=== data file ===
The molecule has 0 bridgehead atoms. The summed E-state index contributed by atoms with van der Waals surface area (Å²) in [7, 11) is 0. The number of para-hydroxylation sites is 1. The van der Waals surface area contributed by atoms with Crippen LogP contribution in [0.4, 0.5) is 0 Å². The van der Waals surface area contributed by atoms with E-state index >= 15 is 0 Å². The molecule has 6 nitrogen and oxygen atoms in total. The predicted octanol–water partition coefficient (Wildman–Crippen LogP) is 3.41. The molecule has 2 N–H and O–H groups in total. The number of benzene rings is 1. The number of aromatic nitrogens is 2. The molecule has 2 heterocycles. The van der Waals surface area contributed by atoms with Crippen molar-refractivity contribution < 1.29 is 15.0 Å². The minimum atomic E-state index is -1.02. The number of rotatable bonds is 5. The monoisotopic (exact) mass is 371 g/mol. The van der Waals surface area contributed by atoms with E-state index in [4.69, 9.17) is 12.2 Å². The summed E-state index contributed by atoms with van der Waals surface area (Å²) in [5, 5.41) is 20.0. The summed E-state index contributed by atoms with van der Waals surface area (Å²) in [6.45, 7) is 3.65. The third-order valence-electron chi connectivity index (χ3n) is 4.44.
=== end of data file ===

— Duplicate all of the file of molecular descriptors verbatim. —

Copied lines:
The molecule has 0 bridgehead atoms. The summed E-state index contributed by atoms with van der Waals surface area (Å²) in [7, 11) is 0. The number of para-hydroxylation sites is 1. The van der Waals surface area contributed by atoms with Crippen LogP contribution in [0.4, 0.5) is 0 Å². The van der Waals surface area contributed by atoms with E-state index >= 15 is 0 Å². The molecule has 6 nitrogen and oxygen atoms in total. The predicted octanol–water partition coefficient (Wildman–Crippen LogP) is 3.41. The molecule has 2 N–H and O–H groups in total. The number of benzene rings is 1. The number of aromatic nitrogens is 2. The molecule has 2 heterocycles. The van der Waals surface area contributed by atoms with Crippen molar-refractivity contribution < 1.29 is 15.0 Å². The minimum atomic E-state index is -1.02. The number of rotatable bonds is 5. The monoisotopic (exact) mass is 371 g/mol. The van der Waals surface area contributed by atoms with E-state index in [4.69, 9.17) is 12.2 Å². The summed E-state index contributed by atoms with van der Waals surface area (Å²) in [5, 5.41) is 20.0. The summed E-state index contributed by atoms with van der Waals surface area (Å²) in [6.45, 7) is 3.65. The third-order valence-electron chi connectivity index (χ3n) is 4.44.